As Robin George Andrews at National Geographic reports, the destruction of Greater Adria was complex. It hit several subduction zones, or areas where tectonic plates meet. In this case, the Greater Adria plate was trumped by the European plate, and most of it dove down into Earth’s mantle. The overlying plate scraped the top layers of Great Adria off. That debris eventually formed mountain ranges in Italy, Turkey, Greece, the Balkans and in the Alps. A few bits of Greater Adria escaped the plunge into the mantle and still exist in Italy and Croatia.

    Figuring out the story of Greater Adria was difficult, not only because of the geology but also due to human factors. Information about the continent is spread across many countries, from Spain to Iran. “Every country has their own geological survey and their own maps and their own stories and their own continents,” Hinsbergen tells Yasemin Saplakolu at LiveScience. “[With this study] we brought that all together in one big picture.”

    They also spent time constructing the continent’s history by examining the orientation of tiny magnetic minerals created by bacteria trapped in the Adria rocks. From that data they were able to understand how much the rock layers rotated over time. They also pieced together structures like strings of volcanoes and coral reefs. New, more powerful software developed over the last 15 years or so also aided in reconstructing the lost land mass.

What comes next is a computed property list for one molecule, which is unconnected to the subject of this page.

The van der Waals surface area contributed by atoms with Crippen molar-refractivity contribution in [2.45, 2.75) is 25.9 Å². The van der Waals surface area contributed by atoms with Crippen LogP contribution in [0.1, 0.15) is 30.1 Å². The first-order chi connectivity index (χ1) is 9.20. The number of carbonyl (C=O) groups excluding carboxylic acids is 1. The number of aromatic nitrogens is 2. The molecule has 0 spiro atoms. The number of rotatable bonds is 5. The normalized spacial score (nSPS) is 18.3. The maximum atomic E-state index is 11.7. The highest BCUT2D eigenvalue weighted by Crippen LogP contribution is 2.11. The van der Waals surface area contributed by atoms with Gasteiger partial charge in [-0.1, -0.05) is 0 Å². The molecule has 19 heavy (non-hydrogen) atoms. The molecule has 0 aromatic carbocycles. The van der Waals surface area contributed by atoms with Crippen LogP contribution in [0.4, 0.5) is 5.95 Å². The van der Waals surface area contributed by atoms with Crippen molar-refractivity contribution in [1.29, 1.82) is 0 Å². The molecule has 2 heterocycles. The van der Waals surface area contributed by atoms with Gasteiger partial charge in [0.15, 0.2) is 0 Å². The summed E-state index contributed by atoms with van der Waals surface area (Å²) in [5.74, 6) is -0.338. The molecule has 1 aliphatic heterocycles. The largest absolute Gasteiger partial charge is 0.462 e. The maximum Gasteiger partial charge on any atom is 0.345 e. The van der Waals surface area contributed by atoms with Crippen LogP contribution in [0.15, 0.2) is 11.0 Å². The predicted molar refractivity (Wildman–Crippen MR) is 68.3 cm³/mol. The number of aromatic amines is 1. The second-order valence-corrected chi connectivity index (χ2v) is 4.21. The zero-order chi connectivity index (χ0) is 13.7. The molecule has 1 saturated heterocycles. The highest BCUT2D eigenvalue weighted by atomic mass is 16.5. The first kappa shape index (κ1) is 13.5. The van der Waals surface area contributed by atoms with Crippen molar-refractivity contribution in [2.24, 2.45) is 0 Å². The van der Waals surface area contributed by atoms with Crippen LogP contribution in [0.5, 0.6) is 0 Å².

Sid Perkins at Science reports that the new study isn’t the only evidence for Greater Adria. In 2016, another team identified slabs of the continent in Earth’s mantle using seismic waves. Nor is it the only “lost continent” out there. A large land mass called Zealandia is submerged under two-thirds of a mile of water in the South Pacific and is considered the “eighth continent” by some researchers. In 2017, other scientists announced that they found a sunken “mini-continent” under the island of Mauritius in the Indian Ocean.

    See the full article here .